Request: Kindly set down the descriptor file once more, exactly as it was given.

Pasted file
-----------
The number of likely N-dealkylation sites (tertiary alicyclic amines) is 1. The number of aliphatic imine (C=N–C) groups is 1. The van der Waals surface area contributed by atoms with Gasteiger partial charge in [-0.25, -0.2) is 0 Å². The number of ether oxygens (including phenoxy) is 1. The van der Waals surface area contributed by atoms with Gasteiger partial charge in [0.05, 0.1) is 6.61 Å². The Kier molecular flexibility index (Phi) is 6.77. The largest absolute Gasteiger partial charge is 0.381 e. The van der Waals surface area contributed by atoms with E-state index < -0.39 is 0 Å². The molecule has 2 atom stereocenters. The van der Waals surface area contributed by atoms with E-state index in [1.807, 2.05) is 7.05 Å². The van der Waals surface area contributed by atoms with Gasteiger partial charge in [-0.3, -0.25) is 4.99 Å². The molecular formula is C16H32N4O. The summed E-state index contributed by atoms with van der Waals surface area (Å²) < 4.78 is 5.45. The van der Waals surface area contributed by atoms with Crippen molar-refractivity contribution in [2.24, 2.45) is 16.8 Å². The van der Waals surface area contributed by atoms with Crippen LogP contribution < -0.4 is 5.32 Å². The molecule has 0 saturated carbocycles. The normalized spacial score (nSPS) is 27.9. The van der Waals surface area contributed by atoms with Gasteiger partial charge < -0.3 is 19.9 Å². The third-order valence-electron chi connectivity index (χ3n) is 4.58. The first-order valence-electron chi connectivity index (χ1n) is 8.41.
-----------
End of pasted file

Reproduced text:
The number of likely N-dealkylation sites (tertiary alicyclic amines) is 1. The number of aliphatic imine (C=N–C) groups is 1. The van der Waals surface area contributed by atoms with Gasteiger partial charge in [-0.25, -0.2) is 0 Å². The number of ether oxygens (including phenoxy) is 1. The van der Waals surface area contributed by atoms with Gasteiger partial charge in [0.05, 0.1) is 6.61 Å². The Kier molecular flexibility index (Phi) is 6.77. The largest absolute Gasteiger partial charge is 0.381 e. The van der Waals surface area contributed by atoms with E-state index < -0.39 is 0 Å². The molecule has 2 atom stereocenters. The van der Waals surface area contributed by atoms with E-state index in [1.807, 2.05) is 7.05 Å². The van der Waals surface area contributed by atoms with Gasteiger partial charge in [-0.3, -0.25) is 4.99 Å². The molecular formula is C16H32N4O. The summed E-state index contributed by atoms with van der Waals surface area (Å²) < 4.78 is 5.45. The van der Waals surface area contributed by atoms with Crippen molar-refractivity contribution in [2.24, 2.45) is 16.8 Å². The van der Waals surface area contributed by atoms with Crippen LogP contribution < -0.4 is 5.32 Å². The molecule has 0 saturated carbocycles. The normalized spacial score (nSPS) is 27.9. The van der Waals surface area contributed by atoms with Gasteiger partial charge < -0.3 is 19.9 Å². The third-order valence-electron chi connectivity index (χ3n) is 4.58. The first-order valence-electron chi connectivity index (χ1n) is 8.41.